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2006 Grant - Miller
The X11alpha Adaptor Protein, Copper Metabolism and Alzheimer's Disease
Christopher C. J. Miller, Ph.D.
Institute of Psychiatry
2006 Investigator-Initiated Research Grant
One of the characteristic features of Alzheimer pathology is the presence of amyloid plaques, abnormal structures made up in part by protein fragments known as beta-amyloid. Beta-amyloid is formed when its parent protein, the amyloid precursor protein (APP), is cut by enzymes known as beta-secretase (BACE1) and gamma-secretase.
Christopher Miller, PhD and colleagues, as well as other investigators, have found that another protein called X11alpha binds to APP and prevents it from being cut, thereby preventing the formation of beta-amyloid. They have found, however, that X11alpha is also involved in the metabolism and processing of copper, which is an important component of numerous enzymes.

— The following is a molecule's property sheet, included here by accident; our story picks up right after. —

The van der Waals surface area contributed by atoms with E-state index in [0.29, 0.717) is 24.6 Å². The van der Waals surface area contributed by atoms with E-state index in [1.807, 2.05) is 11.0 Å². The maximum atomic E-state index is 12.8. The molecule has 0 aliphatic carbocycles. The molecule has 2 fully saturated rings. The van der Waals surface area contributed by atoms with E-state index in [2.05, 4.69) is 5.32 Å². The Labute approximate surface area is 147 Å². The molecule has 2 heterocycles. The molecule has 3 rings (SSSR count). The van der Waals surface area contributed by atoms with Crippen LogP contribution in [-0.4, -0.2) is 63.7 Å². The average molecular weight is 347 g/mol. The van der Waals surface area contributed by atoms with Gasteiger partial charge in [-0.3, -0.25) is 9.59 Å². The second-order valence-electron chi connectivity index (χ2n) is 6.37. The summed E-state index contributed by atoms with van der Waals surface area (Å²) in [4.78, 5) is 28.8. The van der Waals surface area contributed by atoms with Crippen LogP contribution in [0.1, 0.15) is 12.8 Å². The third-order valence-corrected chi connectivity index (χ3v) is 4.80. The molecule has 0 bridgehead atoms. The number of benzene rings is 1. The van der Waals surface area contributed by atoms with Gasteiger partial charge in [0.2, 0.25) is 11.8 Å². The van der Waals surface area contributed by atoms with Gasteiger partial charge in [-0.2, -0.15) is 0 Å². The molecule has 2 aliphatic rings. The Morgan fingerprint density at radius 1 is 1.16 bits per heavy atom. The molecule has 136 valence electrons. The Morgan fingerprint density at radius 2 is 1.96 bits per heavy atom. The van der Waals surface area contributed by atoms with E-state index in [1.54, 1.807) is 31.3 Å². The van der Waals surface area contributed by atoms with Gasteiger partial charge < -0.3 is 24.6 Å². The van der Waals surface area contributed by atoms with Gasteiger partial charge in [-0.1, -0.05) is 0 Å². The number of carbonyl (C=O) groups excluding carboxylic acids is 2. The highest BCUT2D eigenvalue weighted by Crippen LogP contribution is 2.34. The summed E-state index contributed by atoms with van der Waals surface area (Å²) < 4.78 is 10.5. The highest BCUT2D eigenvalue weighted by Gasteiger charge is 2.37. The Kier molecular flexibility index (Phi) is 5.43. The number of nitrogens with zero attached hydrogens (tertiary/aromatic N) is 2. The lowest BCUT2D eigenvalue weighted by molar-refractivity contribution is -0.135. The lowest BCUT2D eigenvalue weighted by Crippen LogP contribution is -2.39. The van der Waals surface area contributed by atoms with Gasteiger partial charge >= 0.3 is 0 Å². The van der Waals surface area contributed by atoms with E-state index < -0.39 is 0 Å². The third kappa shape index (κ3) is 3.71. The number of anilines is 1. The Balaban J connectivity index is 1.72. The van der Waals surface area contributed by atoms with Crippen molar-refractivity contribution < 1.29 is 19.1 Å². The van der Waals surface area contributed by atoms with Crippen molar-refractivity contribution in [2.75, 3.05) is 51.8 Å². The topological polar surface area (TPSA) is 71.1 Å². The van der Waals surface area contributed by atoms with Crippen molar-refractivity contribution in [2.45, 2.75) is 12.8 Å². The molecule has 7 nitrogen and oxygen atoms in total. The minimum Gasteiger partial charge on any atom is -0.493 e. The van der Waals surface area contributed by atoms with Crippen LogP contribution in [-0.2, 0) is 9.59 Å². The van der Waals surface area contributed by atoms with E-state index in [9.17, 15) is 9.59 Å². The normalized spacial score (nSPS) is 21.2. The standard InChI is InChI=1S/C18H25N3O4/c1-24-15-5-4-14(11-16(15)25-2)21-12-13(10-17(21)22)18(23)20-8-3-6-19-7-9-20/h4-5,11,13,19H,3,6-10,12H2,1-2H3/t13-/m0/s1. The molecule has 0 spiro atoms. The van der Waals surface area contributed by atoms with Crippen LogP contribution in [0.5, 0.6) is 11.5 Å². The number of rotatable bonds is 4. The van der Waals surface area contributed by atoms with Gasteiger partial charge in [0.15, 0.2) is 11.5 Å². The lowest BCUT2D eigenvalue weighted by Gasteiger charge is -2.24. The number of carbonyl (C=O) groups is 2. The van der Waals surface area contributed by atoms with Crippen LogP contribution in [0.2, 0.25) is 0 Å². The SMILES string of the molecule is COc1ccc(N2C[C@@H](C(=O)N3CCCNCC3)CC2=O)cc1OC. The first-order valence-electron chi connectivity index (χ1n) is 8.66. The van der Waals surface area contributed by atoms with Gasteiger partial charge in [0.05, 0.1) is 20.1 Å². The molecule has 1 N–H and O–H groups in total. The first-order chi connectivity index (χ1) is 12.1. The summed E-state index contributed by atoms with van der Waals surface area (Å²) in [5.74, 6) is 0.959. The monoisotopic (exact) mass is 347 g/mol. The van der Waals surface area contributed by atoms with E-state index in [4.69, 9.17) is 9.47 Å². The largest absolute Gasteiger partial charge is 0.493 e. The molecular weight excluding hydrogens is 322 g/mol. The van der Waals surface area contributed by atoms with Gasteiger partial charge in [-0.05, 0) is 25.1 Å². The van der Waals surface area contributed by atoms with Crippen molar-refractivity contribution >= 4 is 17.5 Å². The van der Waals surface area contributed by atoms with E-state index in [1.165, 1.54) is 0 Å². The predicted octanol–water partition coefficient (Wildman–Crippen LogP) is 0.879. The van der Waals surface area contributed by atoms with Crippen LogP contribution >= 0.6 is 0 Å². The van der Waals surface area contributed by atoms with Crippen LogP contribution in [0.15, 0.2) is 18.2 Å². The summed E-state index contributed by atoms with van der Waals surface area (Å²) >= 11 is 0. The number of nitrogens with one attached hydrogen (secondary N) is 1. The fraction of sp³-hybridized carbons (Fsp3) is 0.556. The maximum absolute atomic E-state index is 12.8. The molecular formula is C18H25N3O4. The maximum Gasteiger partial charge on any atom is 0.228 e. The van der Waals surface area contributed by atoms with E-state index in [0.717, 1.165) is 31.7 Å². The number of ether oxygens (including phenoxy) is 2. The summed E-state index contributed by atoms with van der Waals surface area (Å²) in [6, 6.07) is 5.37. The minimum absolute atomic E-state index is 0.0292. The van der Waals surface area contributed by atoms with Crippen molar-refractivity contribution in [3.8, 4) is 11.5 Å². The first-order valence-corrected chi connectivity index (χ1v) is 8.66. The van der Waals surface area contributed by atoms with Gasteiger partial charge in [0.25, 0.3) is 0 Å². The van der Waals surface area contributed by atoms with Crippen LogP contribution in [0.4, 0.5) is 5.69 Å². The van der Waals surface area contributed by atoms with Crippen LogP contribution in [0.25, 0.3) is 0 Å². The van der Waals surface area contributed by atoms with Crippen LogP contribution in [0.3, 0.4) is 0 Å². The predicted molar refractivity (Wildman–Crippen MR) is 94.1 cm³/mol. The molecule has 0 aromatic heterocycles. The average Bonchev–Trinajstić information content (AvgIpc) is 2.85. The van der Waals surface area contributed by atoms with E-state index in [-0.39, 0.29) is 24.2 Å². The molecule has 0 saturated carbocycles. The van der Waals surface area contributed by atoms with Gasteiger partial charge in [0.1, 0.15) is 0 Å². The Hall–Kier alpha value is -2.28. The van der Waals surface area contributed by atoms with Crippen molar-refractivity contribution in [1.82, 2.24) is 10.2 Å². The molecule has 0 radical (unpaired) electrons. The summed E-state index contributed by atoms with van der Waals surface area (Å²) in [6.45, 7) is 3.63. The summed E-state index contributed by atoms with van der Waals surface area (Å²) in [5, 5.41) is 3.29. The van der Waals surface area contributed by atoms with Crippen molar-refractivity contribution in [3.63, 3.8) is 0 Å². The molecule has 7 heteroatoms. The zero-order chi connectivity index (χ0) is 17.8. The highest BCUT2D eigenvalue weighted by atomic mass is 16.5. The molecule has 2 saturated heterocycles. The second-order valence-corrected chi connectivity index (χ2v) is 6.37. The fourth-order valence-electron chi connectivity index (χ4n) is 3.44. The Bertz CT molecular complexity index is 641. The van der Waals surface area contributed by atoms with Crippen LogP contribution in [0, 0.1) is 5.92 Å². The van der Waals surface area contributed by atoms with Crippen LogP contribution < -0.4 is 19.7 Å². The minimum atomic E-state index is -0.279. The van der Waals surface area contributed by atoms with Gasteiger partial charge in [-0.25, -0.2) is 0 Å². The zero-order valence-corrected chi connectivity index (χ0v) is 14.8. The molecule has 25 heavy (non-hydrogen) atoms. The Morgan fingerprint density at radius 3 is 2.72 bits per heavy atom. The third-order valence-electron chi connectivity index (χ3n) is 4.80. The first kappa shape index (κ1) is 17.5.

Alterations in copper metabolism have been implicated in Alzheimer's disease for several years, but the mechanisms involved are unknown. Dr. Miller and colleagues have also shown that BACE1 also binds copper, so another possible role for X11alpha is that it alters the delivery of copper to BACE1.
The researchers plan to extend their studies of X11alpha, BACE1 and copper metabolism to understand how these enzymes interact with copper and with APP to influence the production of beta-amyloid. Their goal is to reveal targets that may be useful for the development of new therapeutic agents for Alzheimer's disease.